Tuesday, November 10, 2015
Earth + Space: Photographs from the Archives of NASA
In case you're feeling the need for a bit of the music from 2001: A Space Odyssey (I know I was, upon seeing this gorgeous book), here's a link to the opening, complete with a cosmic image (not from the book, alas): Also Sprach Zarathustra by Richard Strauss opening.
With a warmly written preface from Bill Nye (the Science Guy), this book is chock-full of photographs that will take your breath away. The photos are all from NASA (the National Aeronautics and Space Administration). They prove that the Universe is a dynamic, fantastic place, full of more galaxies than most people ever thought to imagine, and with more stars being born - or dying - at any given time than most people would think to count. And while we refer to the night sky as black or dark blue with white or yellow pinpoints of light, these photos make plain that the Universe is far more vast, active, and colorful than we give it credit for.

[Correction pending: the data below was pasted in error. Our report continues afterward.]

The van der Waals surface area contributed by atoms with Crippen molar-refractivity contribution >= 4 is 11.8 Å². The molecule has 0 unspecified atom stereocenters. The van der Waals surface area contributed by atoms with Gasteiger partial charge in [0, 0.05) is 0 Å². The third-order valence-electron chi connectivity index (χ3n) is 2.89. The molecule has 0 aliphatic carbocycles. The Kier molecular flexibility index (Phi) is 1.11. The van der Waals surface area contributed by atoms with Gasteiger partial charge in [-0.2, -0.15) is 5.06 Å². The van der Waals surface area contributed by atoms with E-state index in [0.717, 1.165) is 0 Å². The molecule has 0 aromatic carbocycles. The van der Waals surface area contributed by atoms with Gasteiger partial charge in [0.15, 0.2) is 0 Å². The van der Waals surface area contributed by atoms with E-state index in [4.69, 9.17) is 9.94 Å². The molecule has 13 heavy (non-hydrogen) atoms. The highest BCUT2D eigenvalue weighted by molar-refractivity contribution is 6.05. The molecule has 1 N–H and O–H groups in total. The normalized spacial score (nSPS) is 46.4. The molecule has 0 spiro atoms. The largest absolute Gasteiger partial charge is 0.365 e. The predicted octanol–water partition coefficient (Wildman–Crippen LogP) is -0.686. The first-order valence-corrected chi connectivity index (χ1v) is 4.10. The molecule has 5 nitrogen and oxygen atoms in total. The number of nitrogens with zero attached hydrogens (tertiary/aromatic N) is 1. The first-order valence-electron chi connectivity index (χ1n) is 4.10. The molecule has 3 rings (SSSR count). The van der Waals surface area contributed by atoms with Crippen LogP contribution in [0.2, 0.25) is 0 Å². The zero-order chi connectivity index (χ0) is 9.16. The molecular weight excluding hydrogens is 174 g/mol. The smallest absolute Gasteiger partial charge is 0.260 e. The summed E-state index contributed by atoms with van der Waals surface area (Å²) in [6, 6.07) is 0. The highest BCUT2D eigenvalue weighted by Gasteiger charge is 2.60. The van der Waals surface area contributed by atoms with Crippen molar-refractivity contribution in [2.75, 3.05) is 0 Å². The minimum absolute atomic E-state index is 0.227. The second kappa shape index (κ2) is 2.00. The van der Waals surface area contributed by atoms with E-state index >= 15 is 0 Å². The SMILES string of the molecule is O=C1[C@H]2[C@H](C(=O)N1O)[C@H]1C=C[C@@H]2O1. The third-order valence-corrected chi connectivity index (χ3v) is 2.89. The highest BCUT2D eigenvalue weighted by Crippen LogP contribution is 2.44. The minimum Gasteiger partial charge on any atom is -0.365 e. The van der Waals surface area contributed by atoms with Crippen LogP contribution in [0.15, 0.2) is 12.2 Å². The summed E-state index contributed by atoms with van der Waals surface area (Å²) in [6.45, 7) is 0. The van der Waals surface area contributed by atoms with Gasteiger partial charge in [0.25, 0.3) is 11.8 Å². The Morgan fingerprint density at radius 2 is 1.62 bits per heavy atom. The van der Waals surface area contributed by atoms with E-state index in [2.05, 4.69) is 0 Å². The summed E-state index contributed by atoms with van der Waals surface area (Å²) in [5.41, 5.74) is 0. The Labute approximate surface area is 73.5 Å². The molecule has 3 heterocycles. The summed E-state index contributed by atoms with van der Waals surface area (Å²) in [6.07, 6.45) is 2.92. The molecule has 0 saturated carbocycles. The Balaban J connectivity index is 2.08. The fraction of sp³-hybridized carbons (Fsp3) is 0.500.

The text, written by Nirmala Nataraj, a science writer and photographer, explain what each photo depicts using clear, descriptive language that help to put the workings of the known Universe in context. The photos come from various telescopes and spacecraft over the years; some are produced using different wavelengths, allowing scientists (and now, lucky readers) to detect and observe cosmic activities that would otherwise be invisible using standard visible wavelengths of light.
More than a coffee-table book (although it's pretty awesome for that purpose), it's a must-see/must-read for anyone interested in space or science. And isn't that most of us?
A stellar, or should I say "out of this world"?, addition to anyone's library.